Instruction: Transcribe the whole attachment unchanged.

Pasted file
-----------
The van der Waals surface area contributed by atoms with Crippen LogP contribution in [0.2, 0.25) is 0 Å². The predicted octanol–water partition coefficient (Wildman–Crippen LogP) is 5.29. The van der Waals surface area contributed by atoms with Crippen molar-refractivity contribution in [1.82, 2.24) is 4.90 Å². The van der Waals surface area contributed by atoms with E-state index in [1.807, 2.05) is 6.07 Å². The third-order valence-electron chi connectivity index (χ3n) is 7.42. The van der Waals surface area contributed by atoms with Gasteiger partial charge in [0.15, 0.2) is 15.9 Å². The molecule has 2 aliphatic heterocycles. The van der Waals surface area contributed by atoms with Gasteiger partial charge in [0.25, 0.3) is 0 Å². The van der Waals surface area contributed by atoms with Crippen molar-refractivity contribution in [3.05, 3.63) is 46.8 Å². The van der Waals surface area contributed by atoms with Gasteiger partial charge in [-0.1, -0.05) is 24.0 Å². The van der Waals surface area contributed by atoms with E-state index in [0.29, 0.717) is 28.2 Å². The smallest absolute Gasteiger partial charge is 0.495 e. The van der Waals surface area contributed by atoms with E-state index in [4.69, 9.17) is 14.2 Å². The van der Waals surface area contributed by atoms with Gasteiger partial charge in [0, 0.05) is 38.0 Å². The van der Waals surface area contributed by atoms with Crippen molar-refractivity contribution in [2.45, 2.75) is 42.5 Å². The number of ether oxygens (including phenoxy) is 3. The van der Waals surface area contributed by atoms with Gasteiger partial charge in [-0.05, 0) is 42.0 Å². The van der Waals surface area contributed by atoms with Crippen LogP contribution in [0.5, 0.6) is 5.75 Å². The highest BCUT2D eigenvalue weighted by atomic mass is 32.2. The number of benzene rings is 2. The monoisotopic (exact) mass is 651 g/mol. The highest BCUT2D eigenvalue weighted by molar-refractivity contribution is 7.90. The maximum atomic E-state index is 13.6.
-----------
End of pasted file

The van der Waals surface area contributed by atoms with Crippen LogP contribution in [0.2, 0.25) is 0 Å². The predicted octanol–water partition coefficient (Wildman–Crippen LogP) is 5.29. The van der Waals surface area contributed by atoms with Crippen molar-refractivity contribution in [1.82, 2.24) is 4.90 Å². The van der Waals surface area contributed by atoms with E-state index in [1.807, 2.05) is 6.07 Å². The third-order valence-electron chi connectivity index (χ3n) is 7.42. The van der Waals surface area contributed by atoms with Gasteiger partial charge in [0.15, 0.2) is 15.9 Å². The molecule has 2 aliphatic heterocycles. The van der Waals surface area contributed by atoms with Gasteiger partial charge in [0.25, 0.3) is 0 Å². The van der Waals surface area contributed by atoms with Crippen molar-refractivity contribution in [3.05, 3.63) is 46.8 Å². The van der Waals surface area contributed by atoms with Gasteiger partial charge in [-0.1, -0.05) is 24.0 Å². The van der Waals surface area contributed by atoms with E-state index in [0.29, 0.717) is 28.2 Å². The smallest absolute Gasteiger partial charge is 0.495 e. The van der Waals surface area contributed by atoms with E-state index in [4.69, 9.17) is 14.2 Å². The van der Waals surface area contributed by atoms with Gasteiger partial charge in [0, 0.05) is 38.0 Å². The van der Waals surface area contributed by atoms with Crippen molar-refractivity contribution in [2.45, 2.75) is 42.5 Å². The number of ether oxygens (including phenoxy) is 3. The van der Waals surface area contributed by atoms with Gasteiger partial charge in [-0.05, 0) is 42.0 Å². The van der Waals surface area contributed by atoms with Crippen LogP contribution in [0.5, 0.6) is 5.75 Å². The highest BCUT2D eigenvalue weighted by atomic mass is 32.2. The number of benzene rings is 2. The monoisotopic (exact) mass is 651 g/mol. The highest BCUT2D eigenvalue weighted by molar-refractivity contribution is 7.90. The maximum atomic E-state index is 13.6.